6 misconceptions about weight loss that you probably have

 Let's face it, many of us could afford to lose that few extra kilos. Many try but few succeed.

It's hard to lose weight effectively when you're don't have academic knowledge of nutrition or exercise. Most of us understand the simple theory of calorie deficit: burn more than you consume. But why is it so difficult then?

1. The idea of losing weight
Many people confuse the concept of losing weight with the concept of losing fat. What we really want to achieve is fat loss - but what is commonly mentioned is weight loss. This distinction is important to make as it shapes our thinking.



When we focus on losing weight, we focus on acts such as starvation and eating significantly less. But such actions are not only not sustainable (more on that later) but also harmful and counter-productive. Starvation leads to not just fat loss but also muscle loss. Muscle, by itself, is a key calorie burner.


2. Skipping meals

Any desperate weight-watcher has tried this before. Eating close to nothing and hoping to lose weight. This will, no doubt, work, however only for the first few days. Eventually, your metabolism reacts to the lack of food, crashes and stops burning calories.


3. Failing to understand your metabolism
This is the most important pitfall of all weight/fat-loss attempts. Why? Your metabolism is what keeps your digestion and fat-burning process in place. It works on science and has no room for misconceptions.



Think of your metabolism as a furnace. It's main job is to burn all the food (calories) that enter your body. Anything extra that it needs to burn, it burns from stored energy (such as fat), anything extra it can't burn, it stores as energy (such as fat). So far, simple enough, right?

Okay, but your metabolism is part of your body, a living organism, and has the capacity to react to changes. That is to say, the more you eat, the stronger this furnace burns. Likewise, the less you eat, the less calories it sense and the less it will burn.

This explains why during starvation, you can loss substantial weight during the first few days but not in the long run - your metabolism has yet to adapt in the early days at is still burning fast and furious (high burn + low consumption = fat burn). However, in the long run, your body adapts and stops burning. This is when your metabolism is said to have crashed. At this stage, if you're still depriving yourself of food, not only are you starving yourself but you're no longer burning fat. Lose-lose. You really really don't want this.

 

4. Eating supper will make you fat
While it is true that you shouldn't eat a heavy meal that's high in carbohydrates just before bed, keeping your metabolism going before bed to spur fat-burn through the night can work to your benefit. If you exercise regularly, protein sources such as eggs can be good for such purposes.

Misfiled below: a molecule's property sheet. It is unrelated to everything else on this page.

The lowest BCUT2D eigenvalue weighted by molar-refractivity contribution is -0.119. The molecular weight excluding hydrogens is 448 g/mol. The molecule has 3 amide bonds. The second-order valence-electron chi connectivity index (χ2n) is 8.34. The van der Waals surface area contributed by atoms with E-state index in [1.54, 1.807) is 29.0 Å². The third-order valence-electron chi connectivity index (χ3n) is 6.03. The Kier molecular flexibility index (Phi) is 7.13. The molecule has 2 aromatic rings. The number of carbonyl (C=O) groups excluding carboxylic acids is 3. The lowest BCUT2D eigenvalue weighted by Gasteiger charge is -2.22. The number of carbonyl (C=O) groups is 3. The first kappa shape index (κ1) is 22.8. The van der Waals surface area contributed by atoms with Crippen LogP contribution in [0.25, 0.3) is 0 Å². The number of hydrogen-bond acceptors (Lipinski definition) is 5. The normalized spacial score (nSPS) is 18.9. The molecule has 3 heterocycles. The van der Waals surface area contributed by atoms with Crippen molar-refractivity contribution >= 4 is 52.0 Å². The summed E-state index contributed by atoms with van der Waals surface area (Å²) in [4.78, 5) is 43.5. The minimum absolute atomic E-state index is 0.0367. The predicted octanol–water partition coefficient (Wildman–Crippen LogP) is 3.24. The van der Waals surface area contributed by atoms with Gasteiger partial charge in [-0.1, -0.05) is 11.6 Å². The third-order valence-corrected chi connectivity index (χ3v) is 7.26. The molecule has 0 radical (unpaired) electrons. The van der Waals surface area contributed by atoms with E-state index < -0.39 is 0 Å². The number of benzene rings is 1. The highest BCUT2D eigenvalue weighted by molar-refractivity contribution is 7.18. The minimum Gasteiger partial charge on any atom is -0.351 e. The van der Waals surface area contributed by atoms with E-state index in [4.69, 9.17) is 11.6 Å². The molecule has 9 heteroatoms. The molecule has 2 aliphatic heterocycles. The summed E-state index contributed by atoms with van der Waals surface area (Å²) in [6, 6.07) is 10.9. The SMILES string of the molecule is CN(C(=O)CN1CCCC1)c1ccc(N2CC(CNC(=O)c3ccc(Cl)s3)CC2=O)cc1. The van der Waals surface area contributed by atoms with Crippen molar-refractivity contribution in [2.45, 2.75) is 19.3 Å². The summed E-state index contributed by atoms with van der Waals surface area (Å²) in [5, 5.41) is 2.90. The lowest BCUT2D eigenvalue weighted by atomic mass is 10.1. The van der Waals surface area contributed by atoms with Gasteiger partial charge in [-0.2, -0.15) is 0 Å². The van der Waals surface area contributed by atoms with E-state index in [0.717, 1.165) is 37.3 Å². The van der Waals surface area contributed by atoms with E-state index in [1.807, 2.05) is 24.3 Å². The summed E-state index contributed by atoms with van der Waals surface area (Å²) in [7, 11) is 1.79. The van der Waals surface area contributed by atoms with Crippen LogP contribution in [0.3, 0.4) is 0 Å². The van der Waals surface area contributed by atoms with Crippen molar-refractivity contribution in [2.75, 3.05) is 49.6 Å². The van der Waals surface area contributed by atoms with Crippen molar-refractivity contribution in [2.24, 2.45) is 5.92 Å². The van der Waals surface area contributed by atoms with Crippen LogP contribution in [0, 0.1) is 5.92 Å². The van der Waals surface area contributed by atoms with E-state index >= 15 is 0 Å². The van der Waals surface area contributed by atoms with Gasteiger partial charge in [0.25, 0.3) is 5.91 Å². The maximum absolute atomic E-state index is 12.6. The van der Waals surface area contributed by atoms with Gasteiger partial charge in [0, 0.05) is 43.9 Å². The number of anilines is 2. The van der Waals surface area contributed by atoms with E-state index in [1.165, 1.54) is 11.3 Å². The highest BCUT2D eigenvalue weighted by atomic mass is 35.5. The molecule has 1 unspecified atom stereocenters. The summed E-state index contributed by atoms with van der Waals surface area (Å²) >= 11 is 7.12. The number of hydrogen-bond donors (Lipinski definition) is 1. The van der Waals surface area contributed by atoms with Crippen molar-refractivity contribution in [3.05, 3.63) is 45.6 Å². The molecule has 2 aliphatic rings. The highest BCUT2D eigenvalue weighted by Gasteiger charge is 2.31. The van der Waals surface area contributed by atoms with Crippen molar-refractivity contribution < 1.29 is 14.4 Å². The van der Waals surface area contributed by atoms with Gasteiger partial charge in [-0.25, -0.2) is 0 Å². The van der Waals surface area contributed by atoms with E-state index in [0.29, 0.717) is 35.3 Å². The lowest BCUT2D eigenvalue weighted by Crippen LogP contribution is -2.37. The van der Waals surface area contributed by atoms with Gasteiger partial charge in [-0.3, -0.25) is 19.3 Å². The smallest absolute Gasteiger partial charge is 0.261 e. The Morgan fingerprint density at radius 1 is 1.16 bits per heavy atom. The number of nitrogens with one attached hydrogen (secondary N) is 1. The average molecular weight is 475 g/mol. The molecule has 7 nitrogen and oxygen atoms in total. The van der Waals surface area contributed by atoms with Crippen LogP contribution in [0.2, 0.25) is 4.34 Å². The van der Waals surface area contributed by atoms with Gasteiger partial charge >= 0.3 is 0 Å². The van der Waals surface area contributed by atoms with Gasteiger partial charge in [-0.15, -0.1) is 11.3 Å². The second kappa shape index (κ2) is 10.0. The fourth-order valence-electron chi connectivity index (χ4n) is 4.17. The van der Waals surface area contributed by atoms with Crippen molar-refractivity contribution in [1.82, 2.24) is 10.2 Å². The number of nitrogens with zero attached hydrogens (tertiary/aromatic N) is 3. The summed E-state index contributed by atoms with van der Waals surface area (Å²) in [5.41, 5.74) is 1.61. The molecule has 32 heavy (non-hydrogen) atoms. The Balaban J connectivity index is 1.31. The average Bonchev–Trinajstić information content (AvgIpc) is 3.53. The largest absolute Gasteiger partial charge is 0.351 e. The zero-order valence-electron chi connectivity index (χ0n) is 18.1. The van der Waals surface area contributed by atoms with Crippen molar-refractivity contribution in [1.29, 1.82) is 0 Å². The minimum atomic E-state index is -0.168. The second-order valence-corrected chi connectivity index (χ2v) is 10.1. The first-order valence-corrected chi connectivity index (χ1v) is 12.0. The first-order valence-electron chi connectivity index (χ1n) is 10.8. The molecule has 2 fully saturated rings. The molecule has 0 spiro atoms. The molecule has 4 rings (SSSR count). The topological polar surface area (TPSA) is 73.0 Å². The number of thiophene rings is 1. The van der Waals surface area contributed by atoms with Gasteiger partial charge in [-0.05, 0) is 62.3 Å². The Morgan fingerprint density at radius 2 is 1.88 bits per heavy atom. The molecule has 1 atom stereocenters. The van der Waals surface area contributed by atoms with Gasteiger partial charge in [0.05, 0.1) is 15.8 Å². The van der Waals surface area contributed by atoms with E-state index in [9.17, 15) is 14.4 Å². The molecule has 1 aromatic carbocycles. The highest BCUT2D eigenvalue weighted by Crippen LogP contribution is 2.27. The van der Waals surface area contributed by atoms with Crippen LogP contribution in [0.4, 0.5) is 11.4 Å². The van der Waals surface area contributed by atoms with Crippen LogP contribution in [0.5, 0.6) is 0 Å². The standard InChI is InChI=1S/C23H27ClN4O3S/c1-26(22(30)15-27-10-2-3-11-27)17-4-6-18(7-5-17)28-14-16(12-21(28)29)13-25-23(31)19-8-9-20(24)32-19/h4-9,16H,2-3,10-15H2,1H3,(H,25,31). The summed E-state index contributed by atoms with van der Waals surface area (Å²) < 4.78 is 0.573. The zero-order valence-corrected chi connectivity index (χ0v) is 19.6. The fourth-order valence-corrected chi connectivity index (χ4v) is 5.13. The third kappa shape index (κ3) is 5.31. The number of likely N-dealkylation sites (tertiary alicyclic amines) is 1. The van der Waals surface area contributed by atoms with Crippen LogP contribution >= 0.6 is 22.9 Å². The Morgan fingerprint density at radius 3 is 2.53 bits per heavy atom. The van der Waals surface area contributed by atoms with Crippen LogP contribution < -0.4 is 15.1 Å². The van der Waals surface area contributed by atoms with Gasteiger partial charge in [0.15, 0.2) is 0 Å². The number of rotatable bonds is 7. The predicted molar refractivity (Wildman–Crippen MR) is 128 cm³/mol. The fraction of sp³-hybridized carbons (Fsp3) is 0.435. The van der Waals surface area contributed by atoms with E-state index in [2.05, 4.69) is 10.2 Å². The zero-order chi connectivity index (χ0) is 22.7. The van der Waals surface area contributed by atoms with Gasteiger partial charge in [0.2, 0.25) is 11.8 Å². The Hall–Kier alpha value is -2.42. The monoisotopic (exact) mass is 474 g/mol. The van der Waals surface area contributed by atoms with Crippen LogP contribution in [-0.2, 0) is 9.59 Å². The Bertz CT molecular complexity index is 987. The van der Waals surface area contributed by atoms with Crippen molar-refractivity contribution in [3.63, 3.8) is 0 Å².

5. Skipping breakfast


This is a complete no-no. Never do this. After approximately 8 hours of sleep/no food, your metabolism has become dormant and needs to be started up quickly. This is why they say breakfast is the most important meal of the day. Skipping breakfast means allowing your metabolism to remain dormant. You need to get it up and going if you want to burn calories throughout the day. A healthy breakfast doesn't have to be expensive or complicated: some oats or a few slices of bread will do the trick.


6. Running to burn fat
It's common intuition: run more = expand more energy = burn more calories = burn more fat. Yes, this chain of thought is right, but there's more to it.

It's true that WHILE you are running, you ARE burning calories - and that's what you want. However, this doesn't always work for a number of reasons. Firstly, running is time consuming and tiring and you can't spend every hour of your day running. If you use running as your main method to burn fat, you're restricted to only a few hours a day, at most. Secondly, people tend to compensate and eat more after their runs either because they feel they've earned it, or because they become more hungry after the run. If uncontrolled, this extra consumption can wreck the good your run did.



Instead, what you should focus on is building muscles. Muscles, as mentioned earlier, requires calories to maintain. That is to say, in layman terms, everything else constant, a buff guy burns more calories than a skinny guy while watching TV. This is efficient because fat-burn is triggered throughout the day, without having to commit hours to running. You will, have to commit to muscle building though. The good news is: hours in the gym burns fat not only during the workout but after too (due to muscle growth).

If you're not into gymming, another option to consider is HIIT. HIIT, also know as high intensity interval training, is another superb form to burn fat. It requires nothing fancy and reaps you compounding benefits. We'll be doing another post of HIIT soon, so sit tight. On second thought, don't sit tight. Get your bum off this phone and start working out!

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Disclaimer: we are not a professional medical body or nutritionist. Furthermore, everybody's body is slightly different. Check with your doctor or physician before trying deciding if what we mentioned suits your body.

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